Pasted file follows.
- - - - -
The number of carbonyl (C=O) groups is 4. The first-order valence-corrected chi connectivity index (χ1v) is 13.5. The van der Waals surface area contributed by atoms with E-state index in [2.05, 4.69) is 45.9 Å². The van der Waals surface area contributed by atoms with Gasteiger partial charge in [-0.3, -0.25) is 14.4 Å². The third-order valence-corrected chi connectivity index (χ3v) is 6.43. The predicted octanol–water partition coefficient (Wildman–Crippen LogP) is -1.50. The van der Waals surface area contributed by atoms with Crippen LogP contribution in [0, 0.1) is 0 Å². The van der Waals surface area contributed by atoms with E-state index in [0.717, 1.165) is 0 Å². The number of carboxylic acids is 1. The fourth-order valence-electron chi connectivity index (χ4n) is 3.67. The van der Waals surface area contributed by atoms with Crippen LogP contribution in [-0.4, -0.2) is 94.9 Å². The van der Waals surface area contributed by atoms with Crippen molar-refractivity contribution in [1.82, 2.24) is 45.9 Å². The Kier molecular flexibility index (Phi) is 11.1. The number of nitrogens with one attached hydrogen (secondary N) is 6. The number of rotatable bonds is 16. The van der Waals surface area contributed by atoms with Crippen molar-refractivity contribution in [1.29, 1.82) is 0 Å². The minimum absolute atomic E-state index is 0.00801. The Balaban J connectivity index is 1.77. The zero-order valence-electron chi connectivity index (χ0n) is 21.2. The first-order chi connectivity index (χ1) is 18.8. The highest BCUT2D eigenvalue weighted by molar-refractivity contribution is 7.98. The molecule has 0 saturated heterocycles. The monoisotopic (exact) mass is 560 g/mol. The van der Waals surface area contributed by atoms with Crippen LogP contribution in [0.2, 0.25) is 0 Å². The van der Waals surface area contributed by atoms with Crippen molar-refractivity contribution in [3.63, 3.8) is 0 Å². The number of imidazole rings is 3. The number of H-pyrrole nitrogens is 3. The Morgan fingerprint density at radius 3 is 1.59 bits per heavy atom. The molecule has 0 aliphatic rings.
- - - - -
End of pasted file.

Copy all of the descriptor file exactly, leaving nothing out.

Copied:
The number of carbonyl (C=O) groups is 4. The first-order valence-corrected chi connectivity index (χ1v) is 13.5. The van der Waals surface area contributed by atoms with E-state index in [2.05, 4.69) is 45.9 Å². The van der Waals surface area contributed by atoms with Gasteiger partial charge in [-0.3, -0.25) is 14.4 Å². The third-order valence-corrected chi connectivity index (χ3v) is 6.43. The predicted octanol–water partition coefficient (Wildman–Crippen LogP) is -1.50. The van der Waals surface area contributed by atoms with Crippen LogP contribution in [0, 0.1) is 0 Å². The van der Waals surface area contributed by atoms with E-state index in [0.717, 1.165) is 0 Å². The number of carboxylic acids is 1. The fourth-order valence-electron chi connectivity index (χ4n) is 3.67. The van der Waals surface area contributed by atoms with Crippen LogP contribution in [-0.4, -0.2) is 94.9 Å². The van der Waals surface area contributed by atoms with Crippen molar-refractivity contribution in [1.82, 2.24) is 45.9 Å². The Kier molecular flexibility index (Phi) is 11.1. The number of nitrogens with one attached hydrogen (secondary N) is 6. The number of rotatable bonds is 16. The van der Waals surface area contributed by atoms with Crippen molar-refractivity contribution in [1.29, 1.82) is 0 Å². The minimum absolute atomic E-state index is 0.00801. The Balaban J connectivity index is 1.77. The zero-order valence-electron chi connectivity index (χ0n) is 21.2. The first-order chi connectivity index (χ1) is 18.8. The highest BCUT2D eigenvalue weighted by molar-refractivity contribution is 7.98. The molecule has 0 saturated heterocycles. The monoisotopic (exact) mass is 560 g/mol. The van der Waals surface area contributed by atoms with Crippen LogP contribution in [0.2, 0.25) is 0 Å². The van der Waals surface area contributed by atoms with Crippen molar-refractivity contribution in [3.63, 3.8) is 0 Å². The number of imidazole rings is 3. The number of H-pyrrole nitrogens is 3. The Morgan fingerprint density at radius 3 is 1.59 bits per heavy atom. The molecule has 0 aliphatic rings.